Some good pointers there. thanks. lol, when I was searching some days ago I came across some sites that were offering patch clean ups. I just couldnt cant believe it, i thought it was a joke but they were real companies offering such a service :biggrin

    -Mallet
     
    Certifications: MCP
  6. Sparky
    Highly Decorated Member Award

    Sparky Zettabyte Poster Moderator

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    Well unless you have cabinets with enough space it will be tight to get all the cables from one cabinet to the other - nightmare! :biggrin
     
    Certifications: MSc MCSE MCSA:M MCSA:S MCITP:EA MCTS(x5) Security+ Network+ A+
    WIP: Exchange 2007\2010
  7. zebulebu

    zebulebu Terabyte Poster

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    You think you got problems? Try looking at this lot for a cable trace...

    [​IMG]
    That was at a contract I worked about seven years ago. Hijo de PUTA it was fun pulling all that out and reptching :)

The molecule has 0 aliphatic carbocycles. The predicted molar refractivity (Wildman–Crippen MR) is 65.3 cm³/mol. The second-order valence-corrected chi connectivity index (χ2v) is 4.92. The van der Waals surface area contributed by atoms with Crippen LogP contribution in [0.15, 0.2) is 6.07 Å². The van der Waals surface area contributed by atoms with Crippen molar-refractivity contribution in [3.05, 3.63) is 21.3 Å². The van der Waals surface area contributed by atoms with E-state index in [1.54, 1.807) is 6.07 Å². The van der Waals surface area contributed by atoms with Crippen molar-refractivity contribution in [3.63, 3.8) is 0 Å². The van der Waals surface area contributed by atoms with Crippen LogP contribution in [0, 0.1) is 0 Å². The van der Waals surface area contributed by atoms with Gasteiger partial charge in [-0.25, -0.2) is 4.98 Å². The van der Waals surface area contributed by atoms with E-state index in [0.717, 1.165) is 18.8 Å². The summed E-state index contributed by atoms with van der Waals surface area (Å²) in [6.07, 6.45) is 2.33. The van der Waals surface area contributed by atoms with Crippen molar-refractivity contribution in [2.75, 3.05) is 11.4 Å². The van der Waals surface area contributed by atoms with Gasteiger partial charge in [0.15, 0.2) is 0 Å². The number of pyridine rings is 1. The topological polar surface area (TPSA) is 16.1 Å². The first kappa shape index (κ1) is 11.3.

Certifications: A few
    WIP: None - f*** 'em
  8. Shinigami

    Shinigami Megabyte Poster

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    I was involved in moving about 10 racks (full of servers, of course) from one city, to another, in one night, ensuring everything ran 24 hours later.

    This was a situation where the mother company's data center was a cheaper place to host our servers, than the hosting center.

    Luckily for us, the mother company had a dedicated team of rackers and patchers (the company has like a quarter of a million employees, not counting the other company that also owners 50% of the company I worked for back then, also a major corporation), and these guys were PROS! And when I mean pros, they were AWESOME!

    The most interesting part was when, rather than unplug all cables, they just took large scirrors and SNIP SNIP SNIP went all RJ45 cables on every rack.

    The racks were mounted in a van, driven about 40 miles to another location, and then all servers patched up with brand new cables after the 'snippets' were removed from the NIC ports on each server.

    Ahhh... we spent that weekend bringing up the environments (Domain Controllers first, i.e. my job), then some other servers that relies on the DC's (including Exchange servers, once again my job), and so on it went until all was back up.